partners, most notably the grassroots initiative Better Period, to address menstrual
stigma and period poverty in the Central Valley through her Gender Communication course.
She has completed several trainings in service-learning and was a recipient of the
2019-2020 Service-Learning Development Grant from the Jan & Bud Richter Center for
Community Engagement and Service-Learning at Fresno State.
Office: FFS 302
Education: Ph.D., 2014, Psychology, Clark University; M.A., 2011, Psychology, Clark University; B.A.,
2006, Psychology, Miami University
Experience and Research: Jessica bridges developmental and cultural perspectives to examine how people make
sense of themselves across the life course, and the role of culture and cultural change
in sense-making processes. Employing qualitative and quantitative methods, Jessica
has studied the beliefs (about divinity, morality, self) and practices (religious,
linguistic, dietary, media) of adolescents and parents in Thailand, and of children,
adolescents, and adults in the United States. Her ongoing ethnographic fieldwork in
northern Thailand has contributed to the developmental science of globalization, and
her work in the U.S. has contributed to the scientific understanding of the cultural
nature of moral development.
Students in Jessica’s Human Development and Culture Research Lab have published empirical
articles in leading journals in the discipline and have presented the results of their
research internationally, nationally, and locally. HD&C lab members have studied a
range of topics, including: the transformation and maintenance of moral values in
contexts of rapid sociocultural change, adolescent orientations toward religion in
globalizing Northern Thailand, dyadic perspectives of media use in rural and urban
Thailand, and globalization-based cultural brokerage among urban Thai adolescent—parent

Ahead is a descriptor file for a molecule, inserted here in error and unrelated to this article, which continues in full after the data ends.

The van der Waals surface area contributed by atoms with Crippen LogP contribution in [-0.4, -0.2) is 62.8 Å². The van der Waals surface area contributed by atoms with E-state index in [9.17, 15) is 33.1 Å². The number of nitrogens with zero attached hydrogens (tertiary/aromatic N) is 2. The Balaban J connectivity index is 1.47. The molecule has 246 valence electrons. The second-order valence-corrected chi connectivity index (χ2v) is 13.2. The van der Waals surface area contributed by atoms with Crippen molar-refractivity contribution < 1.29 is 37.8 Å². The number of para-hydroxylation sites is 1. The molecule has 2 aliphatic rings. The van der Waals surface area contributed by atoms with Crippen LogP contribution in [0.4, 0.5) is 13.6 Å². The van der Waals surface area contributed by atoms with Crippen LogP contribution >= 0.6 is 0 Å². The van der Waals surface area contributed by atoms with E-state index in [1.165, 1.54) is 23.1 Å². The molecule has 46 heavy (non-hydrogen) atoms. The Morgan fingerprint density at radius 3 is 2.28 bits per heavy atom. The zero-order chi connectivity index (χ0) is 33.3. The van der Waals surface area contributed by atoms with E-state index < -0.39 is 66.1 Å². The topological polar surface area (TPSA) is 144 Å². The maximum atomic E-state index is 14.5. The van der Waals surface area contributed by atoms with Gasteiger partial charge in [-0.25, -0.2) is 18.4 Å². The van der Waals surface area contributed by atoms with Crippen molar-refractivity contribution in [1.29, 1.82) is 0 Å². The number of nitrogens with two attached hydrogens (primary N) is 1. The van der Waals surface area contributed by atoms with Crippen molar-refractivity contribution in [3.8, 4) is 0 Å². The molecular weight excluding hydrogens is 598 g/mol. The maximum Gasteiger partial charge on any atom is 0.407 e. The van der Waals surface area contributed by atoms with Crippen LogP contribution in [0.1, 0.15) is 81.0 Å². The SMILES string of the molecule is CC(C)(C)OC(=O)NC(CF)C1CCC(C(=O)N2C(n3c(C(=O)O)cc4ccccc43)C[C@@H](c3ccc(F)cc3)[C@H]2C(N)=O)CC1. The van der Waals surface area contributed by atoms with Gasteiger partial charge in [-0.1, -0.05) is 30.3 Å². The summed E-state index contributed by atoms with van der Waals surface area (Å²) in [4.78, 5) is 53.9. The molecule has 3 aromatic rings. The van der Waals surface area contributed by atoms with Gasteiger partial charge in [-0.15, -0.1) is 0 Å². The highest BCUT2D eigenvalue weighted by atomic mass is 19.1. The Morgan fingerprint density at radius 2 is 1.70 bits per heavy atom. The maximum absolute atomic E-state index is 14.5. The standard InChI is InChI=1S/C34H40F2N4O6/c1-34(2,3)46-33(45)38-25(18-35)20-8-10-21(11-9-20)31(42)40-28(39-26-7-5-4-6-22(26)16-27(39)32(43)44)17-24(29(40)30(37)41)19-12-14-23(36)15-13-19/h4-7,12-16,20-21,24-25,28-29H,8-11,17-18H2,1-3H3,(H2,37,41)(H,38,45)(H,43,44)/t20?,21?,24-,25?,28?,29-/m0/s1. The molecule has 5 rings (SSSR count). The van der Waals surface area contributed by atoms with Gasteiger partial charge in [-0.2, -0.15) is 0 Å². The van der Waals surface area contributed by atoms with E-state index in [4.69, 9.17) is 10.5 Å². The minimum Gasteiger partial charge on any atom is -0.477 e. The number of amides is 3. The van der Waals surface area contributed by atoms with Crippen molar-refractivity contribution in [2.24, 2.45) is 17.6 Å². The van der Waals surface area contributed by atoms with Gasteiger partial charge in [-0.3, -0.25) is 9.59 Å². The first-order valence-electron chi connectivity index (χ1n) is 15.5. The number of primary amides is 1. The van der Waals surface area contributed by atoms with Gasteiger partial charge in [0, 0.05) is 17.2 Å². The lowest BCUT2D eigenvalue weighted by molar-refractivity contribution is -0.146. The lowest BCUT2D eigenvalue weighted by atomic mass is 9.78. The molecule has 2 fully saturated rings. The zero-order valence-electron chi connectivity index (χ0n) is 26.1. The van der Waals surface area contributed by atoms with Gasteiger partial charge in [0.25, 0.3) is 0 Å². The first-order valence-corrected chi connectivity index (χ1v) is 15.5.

dyads. Additional information on the research in which Jessica and her students are
engaged can be found here.
Office: FFS 301
Education: Ph.D. Psychological Sciences, University of California, Merced
Experience and Research: Megan joined the Fresno State faculty in 2019 after receiving a Ph.D. in Psychological
Sciences with an emphasis in Developmental Psychology from UC Merced. Her research
is primarily related to the development of social cognition from infancy to early
Broadly, her research investigates the origins and nature of social-group based inferences,
and how environmental factors shape these inferences throughout early childhood. Specifically,
she investigates the types of characteristics that infants expect members of a social
group to share, such as food preferences and social behaviors.
Additionally, her research investigates how environmental influences such as how parents
discuss social groups with their children, as well as the other environmental factors,
impact the beliefs and inferences that children form about social groups.
Office: FFS 205
Education: Ph.D. Human & Community Development (Emphasis: Human Development & Family Studies),
University of Illinois at Urbana-Champaign; M.Ed. Department of Educational Psychology
(Emphasis: Quantitative & Evaluative Research Methodologies), University of Illinois